I harp on this a lot but, in terms of travel, there is a lot more to the US than meets the eye. While the current political climate is pulling us in different directions, our nation’s cities and town have their respective offerings that can appeal to any traveler. I visited Montgomery, Alabama, which is the central point for major Civil Rights events such as where Rosa Parks’ arrest and the responding Montgomery Bus Boycott. Up north, Philadelphia has so many ties to the American Revolution, but it’s also got a major arts scene and a culinary assortment of everything from Israeli, to Southern, to German and Cuban eateries. For 2018, I’ve already booked a few trips to other US cities; can’t wait.

Choosing to Be More at Home

While I’ve been really grateful for all my 2017 travel opportunities, I’ve been trying to be better about exploring more of New York City. For the next two years, I’m viewing NYC as my homebase. Lately much of my exploring involves going around the neighborhood I stay in and going to and from work and meetings. So, I want to be sure in 2018 to see more of this city. I’ve tackled a lot – museums, landmarks, festivals – but I would love to discover more of its restaurants and districts. I’m also trying to expand my social circle more (most of my friends are married with children and others have moved on) so I want to get out there and meet new people. But if that next cool trip comes up…

What would you like to see or do in 2018? Let me know.

2017 Black Friday-Cyber Monday Travel Deals

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Besides gearing up for your Thanksgiving meal, get your laptop ready for browsing and buying the 2017 Black Friday-Cyber Monday travel deals. Here are some ones to consider.

Expedia‘s Black Friday and Cyber Monday sale officially kicks off on November 24, with new deals on hotels, flights, cruises, rental cars and packages, beginning at 9 a.m. PST. Cyber Monday sales kick off at 9 a.m. PST and will refresh hourly until 3 p.m. PST. Deals booked on Black Friday have a travel window of November 24, 2017March 31, 2018 and Cyber Monday deals have a travel window from November 27, 2017March 31, 2018.

Gate 1 Travel‘s Black Friday sale takes place November 22-24, with discounts applied to all Gate 1 Travel, Discovery Tours and Signature Collection packages. Apply these romo codes:

  • Spend $500 or more and receive $50 off with the promo code BLKFRY50
  • Spend $1,000 or more and receive $100 off with the promo code BLKFRY100
  • Spend $2,000 or more and receive $250 off with the promo code BLKFRY250
  • Spend $4,000 or more and receive $500 off with the promo code BLKFRY500
  • Spend $10,000 or more and receive $1,000 off with the promo code BLKFRY1000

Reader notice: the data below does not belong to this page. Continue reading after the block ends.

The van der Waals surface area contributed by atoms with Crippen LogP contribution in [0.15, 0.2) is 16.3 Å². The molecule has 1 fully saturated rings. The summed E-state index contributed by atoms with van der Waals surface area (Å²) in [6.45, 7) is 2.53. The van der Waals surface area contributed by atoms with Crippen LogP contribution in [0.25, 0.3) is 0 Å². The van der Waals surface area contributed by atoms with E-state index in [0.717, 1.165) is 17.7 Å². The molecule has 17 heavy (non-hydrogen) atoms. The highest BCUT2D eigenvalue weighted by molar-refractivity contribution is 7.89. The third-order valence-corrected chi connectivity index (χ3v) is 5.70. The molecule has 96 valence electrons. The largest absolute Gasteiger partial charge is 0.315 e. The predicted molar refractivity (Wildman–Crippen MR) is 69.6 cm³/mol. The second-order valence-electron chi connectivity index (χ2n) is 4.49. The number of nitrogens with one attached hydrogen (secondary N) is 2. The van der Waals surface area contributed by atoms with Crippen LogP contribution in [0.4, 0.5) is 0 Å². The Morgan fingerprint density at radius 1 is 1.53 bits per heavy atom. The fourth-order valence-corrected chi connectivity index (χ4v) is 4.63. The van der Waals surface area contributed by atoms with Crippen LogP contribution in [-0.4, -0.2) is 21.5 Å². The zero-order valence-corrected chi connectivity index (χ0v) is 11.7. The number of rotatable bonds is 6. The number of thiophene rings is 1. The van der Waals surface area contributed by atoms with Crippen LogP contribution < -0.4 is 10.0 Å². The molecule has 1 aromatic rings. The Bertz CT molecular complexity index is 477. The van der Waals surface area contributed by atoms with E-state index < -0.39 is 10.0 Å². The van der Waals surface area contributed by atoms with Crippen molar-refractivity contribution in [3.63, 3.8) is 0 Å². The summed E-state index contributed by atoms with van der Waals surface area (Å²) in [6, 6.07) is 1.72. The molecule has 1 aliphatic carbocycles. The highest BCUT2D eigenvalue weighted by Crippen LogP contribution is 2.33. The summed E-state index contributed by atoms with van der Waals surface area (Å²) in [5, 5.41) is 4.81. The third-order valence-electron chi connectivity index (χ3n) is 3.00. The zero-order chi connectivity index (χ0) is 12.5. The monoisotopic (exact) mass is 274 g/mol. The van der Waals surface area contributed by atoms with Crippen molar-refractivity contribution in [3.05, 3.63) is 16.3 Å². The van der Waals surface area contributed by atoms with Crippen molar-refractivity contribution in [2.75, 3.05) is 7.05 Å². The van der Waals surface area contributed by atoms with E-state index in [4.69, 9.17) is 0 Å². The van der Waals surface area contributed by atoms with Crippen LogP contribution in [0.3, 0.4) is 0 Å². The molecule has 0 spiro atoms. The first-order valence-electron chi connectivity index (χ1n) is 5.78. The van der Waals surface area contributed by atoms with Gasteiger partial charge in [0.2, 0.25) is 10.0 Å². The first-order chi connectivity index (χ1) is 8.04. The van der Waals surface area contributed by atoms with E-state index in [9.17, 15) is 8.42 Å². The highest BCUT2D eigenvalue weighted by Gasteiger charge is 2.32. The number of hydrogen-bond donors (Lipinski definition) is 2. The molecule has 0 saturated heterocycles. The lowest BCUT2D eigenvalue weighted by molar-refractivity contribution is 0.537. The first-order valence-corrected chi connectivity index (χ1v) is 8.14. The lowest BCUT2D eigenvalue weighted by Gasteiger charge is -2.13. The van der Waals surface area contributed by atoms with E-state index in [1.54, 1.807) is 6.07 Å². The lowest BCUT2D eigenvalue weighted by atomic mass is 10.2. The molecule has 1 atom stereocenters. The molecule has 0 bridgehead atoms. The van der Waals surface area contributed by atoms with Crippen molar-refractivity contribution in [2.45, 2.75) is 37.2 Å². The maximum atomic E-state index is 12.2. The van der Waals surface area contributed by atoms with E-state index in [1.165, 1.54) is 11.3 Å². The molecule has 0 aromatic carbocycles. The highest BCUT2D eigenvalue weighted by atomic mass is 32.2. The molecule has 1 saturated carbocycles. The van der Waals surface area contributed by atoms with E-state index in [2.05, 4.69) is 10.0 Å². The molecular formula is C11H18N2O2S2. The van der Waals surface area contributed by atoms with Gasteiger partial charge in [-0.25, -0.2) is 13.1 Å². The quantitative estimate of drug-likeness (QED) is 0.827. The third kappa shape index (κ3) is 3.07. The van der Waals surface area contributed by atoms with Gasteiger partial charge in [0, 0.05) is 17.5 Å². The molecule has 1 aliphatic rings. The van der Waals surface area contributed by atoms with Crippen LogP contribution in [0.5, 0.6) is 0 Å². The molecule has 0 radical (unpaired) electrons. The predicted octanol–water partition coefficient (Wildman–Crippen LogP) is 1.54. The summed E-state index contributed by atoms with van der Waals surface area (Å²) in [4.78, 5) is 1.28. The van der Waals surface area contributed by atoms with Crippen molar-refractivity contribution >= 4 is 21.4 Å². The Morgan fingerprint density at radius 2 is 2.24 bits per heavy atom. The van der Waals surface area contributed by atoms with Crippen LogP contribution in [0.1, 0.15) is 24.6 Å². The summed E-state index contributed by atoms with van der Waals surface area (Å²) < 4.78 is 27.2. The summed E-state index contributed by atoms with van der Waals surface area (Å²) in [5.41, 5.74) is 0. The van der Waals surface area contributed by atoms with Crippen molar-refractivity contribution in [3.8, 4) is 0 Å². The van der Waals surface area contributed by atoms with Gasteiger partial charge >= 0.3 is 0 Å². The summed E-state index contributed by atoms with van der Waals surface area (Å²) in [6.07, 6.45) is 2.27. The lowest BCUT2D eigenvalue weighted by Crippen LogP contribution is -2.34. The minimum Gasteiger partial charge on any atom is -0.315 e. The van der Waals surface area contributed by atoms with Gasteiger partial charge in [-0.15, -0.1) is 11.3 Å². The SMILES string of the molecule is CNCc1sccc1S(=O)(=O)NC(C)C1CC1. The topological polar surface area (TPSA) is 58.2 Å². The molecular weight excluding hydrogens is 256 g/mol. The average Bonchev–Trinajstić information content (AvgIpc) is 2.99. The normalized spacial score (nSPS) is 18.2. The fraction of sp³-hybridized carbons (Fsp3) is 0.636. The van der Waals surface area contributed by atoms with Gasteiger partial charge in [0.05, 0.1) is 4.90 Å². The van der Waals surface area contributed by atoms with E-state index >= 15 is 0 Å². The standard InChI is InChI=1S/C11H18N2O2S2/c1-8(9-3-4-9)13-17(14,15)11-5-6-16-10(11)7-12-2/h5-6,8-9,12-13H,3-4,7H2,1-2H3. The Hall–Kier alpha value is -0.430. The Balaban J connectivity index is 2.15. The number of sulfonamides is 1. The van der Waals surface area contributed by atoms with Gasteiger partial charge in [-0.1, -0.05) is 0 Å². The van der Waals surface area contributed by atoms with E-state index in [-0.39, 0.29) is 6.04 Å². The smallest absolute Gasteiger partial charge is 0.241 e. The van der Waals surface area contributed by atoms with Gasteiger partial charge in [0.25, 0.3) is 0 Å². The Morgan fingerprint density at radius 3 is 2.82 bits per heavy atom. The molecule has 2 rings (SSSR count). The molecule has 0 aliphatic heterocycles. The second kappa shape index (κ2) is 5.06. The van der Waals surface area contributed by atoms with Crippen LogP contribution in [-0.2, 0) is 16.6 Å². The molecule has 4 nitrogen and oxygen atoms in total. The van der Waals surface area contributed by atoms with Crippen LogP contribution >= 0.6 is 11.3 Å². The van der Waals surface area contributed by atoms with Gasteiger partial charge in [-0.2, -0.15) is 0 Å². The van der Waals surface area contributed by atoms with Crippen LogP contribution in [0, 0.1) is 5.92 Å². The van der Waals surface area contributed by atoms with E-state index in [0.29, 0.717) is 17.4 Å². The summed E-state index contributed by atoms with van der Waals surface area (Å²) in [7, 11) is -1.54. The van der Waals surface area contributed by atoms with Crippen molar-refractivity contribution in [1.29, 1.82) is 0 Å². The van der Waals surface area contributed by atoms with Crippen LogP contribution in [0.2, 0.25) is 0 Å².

• Spend $20,000 or more and receive $2,500 off with the promo code BLKFRY2500

Customers can book online through Gate1Travel’s website on November 23 or calling 1-800-682-3333 between 9 a.m. to 9 p.m. EST on November 22 and 24.

Friendly Planet Travel is offering Cyber Monday savings of up to $1,400 off per person on 68 tours to over 40 international destinations. Packages include airfare, accommodations, most meals, transfers, English-speaking guides, and more. The sale starts at 12am ET Monday, November 27 and lasts through Tuesday, November 28.
On Cyber Monday, Contiki is offering savings of up to 30 percent off of select trips and to score $150 off all worldwide flights spanning from across six continents for travel booked by December 4. The tour company caters to travelers ages 18-35.
Trafalgar is offering discounted tours on sale from Black Friday through Cyber Monday,  with $750 off per couple on select bookings for over 20 trips – including the European Highlights, Best of Switzerland and Treasures of Thailand with the Golden Triangle.

G Adventures‘ four-day, online sale between Black Friday and Cyber Monday will feature more than 200 trips on six continents, with deals of up to 30 percent off of regular tour prices.

Southwest Vacations, of the Southwest Airlines, has a Cyber Week sale during Black Friday and Cyber Week with promo codes and daily deals. Book a flight + hotel package to any destination and save up to $250 when you use one of the promo codes below at the time of booking. They involve:

  • Save $125 on U.S. destinations with promo code SAVE125.*
  • Save $250 on international destinations with promo code SAVE250.**

Book now through December 4, 2017 by 11:59 p.m. CT, with travel now through August 6, 2018. One-day advance purchase is required. Restrictions and exclusions may apply.

 

How to Feel Comfortable Going Out Alone

 

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Creative Commons photo / Georgie Pauwels

 

For a while, I’ve been thinking about how to write a helpful post about being okay with traveling alone, particularly in mind for women.

Now it’s time to do so.

Recently, a trending hashtag called #metoo has highlighted how many women have been sexually harassed and/or assaulted at some point in their lives. While sadly as these incidents occur in common settings, from the workplace to any public venue, travel can also involve scenarios in which women might find themselves in uncomfortable situations involving unwanted advances from catcalling to sadly the unthinkable.